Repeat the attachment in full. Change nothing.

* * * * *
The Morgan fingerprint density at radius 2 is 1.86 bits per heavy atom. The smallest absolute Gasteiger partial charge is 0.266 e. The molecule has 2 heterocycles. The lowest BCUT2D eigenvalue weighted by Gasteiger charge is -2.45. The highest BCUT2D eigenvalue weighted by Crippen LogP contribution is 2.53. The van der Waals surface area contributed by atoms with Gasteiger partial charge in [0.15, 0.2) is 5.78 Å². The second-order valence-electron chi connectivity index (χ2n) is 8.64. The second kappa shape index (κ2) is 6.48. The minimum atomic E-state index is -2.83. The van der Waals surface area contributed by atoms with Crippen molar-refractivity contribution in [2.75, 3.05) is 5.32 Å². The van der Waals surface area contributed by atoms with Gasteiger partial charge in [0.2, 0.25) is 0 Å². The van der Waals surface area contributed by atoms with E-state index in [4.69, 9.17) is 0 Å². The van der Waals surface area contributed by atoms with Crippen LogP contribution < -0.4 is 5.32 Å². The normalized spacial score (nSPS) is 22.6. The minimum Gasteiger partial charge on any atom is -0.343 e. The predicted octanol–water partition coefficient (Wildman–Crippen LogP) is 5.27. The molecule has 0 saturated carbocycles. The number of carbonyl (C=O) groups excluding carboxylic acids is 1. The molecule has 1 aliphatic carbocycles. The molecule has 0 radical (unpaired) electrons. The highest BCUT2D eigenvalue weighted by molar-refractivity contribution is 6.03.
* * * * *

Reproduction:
The Morgan fingerprint density at radius 2 is 1.86 bits per heavy atom. The smallest absolute Gasteiger partial charge is 0.266 e. The molecule has 2 heterocycles. The lowest BCUT2D eigenvalue weighted by Gasteiger charge is -2.45. The highest BCUT2D eigenvalue weighted by Crippen LogP contribution is 2.53. The van der Waals surface area contributed by atoms with Gasteiger partial charge in [0.15, 0.2) is 5.78 Å². The second-order valence-electron chi connectivity index (χ2n) is 8.64. The second kappa shape index (κ2) is 6.48. The minimum atomic E-state index is -2.83. The van der Waals surface area contributed by atoms with Crippen molar-refractivity contribution in [2.75, 3.05) is 5.32 Å². The van der Waals surface area contributed by atoms with Gasteiger partial charge in [0.2, 0.25) is 0 Å². The van der Waals surface area contributed by atoms with E-state index in [4.69, 9.17) is 0 Å². The van der Waals surface area contributed by atoms with Crippen LogP contribution < -0.4 is 5.32 Å². The normalized spacial score (nSPS) is 22.6. The minimum Gasteiger partial charge on any atom is -0.343 e. The predicted octanol–water partition coefficient (Wildman–Crippen LogP) is 5.27. The molecule has 0 saturated carbocycles. The number of carbonyl (C=O) groups excluding carboxylic acids is 1. The molecule has 1 aliphatic carbocycles. The molecule has 0 radical (unpaired) electrons. The highest BCUT2D eigenvalue weighted by molar-refractivity contribution is 6.03.